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Geotagging reveals Wikipedia is not quite so equal after all

Wikipedia is often seen as a great equaliser. But it’s starting to look like global coverage on Wikipedia is far from equal. Reposted from The Conversation.   Wikipedia is often seen as a great equaliser. Every day, hundreds of thousands of people collaborate on a seemingly endless range of topics by writing, editing and discussing […]

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What is stopping greater representation of the MENA region?

There are obvious gaps in access to the Internet, particularly the participation gap between those who have their say, and those whose voices are pushed to the periphery. Despite the rapid increase in Internet access, there are indications that people in the Middle East and North Africa (MENA) region remain largely absent from websites and services that represent the region to the larger world. Mark Graham, PI of a project Mapping and measuring local knowledge production and representation in the Middle East and North Africa, explores the potential barriers faced by Wikipedia editors from the MENA region.

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How well represented is the MENA region in Wikipedia?

There are obvious gaps in access to the Internet, particularly the participation gap between those who have their say, and those whose voices are pushed to the periphery. OII Research Fellow Mark Graham, PI of a project Mapping and measuring local knowledge production and representation in the Middle East and North Africa, shows the MENA region tends to be massively underrepresented on Wikipedia — not just in major world languages, but also in its own: Arabic. Despite Wikipedia’s openness, it may simply be reproducing worldviews and knowledge created in the Global North at the expense of the Global South.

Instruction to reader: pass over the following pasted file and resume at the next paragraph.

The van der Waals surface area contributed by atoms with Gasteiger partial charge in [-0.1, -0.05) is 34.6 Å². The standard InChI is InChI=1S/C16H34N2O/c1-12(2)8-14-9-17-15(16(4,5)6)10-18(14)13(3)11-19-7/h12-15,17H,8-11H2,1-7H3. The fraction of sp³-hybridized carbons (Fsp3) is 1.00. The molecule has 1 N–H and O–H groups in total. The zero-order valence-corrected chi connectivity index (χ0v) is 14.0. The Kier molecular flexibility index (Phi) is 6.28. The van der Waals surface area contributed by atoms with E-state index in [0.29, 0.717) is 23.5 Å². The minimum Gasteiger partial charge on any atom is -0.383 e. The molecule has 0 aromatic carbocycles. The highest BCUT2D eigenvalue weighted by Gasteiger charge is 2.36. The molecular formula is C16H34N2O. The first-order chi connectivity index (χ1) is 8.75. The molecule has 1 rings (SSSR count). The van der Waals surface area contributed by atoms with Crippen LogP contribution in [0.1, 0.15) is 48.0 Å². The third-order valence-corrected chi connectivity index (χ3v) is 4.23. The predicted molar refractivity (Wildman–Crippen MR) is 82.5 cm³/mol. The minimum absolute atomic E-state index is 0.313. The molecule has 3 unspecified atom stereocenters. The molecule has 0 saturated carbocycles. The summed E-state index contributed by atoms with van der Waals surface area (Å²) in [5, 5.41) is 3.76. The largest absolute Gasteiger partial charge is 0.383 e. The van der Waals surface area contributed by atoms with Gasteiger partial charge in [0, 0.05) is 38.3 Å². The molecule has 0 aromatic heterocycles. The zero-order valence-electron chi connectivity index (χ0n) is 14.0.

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The sum of (some) human knowledge: Wikipedia and representation in the Arab World

There are obvious gaps in access to the Internet, particularly the participation gap between those who have their say, and those whose voices are pushed to the periphery. There are indications that people in the Middle East and North Africa (MENA) region remain largely absent from websites and services that represent the region to the larger world. OII Research Fellow Mark Graham, PI of a project Mapping and measuring local knowledge production and representation in the Middle East and North Africa, explores this phenomenon through one of the region’s most visible and most accessed sources of content: Wikipedia.

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The economic expectations and potentials of broadband Internet in East Africa

There has been a lot of hope and publicity about the economic potential of increased Internet connectivity in the East African region; including the hope of disintermediation and better connection to global markets. Chris Foster discusses initial findings of an OII project on Development and Broadband Internet Access in East Africa. Through surveys, interviews and in-depth observations, the project examines the expectations and stated potentials of broadband Internet in East Africa, comparing those expectations to the on-the-ground effects of broadband connectivity.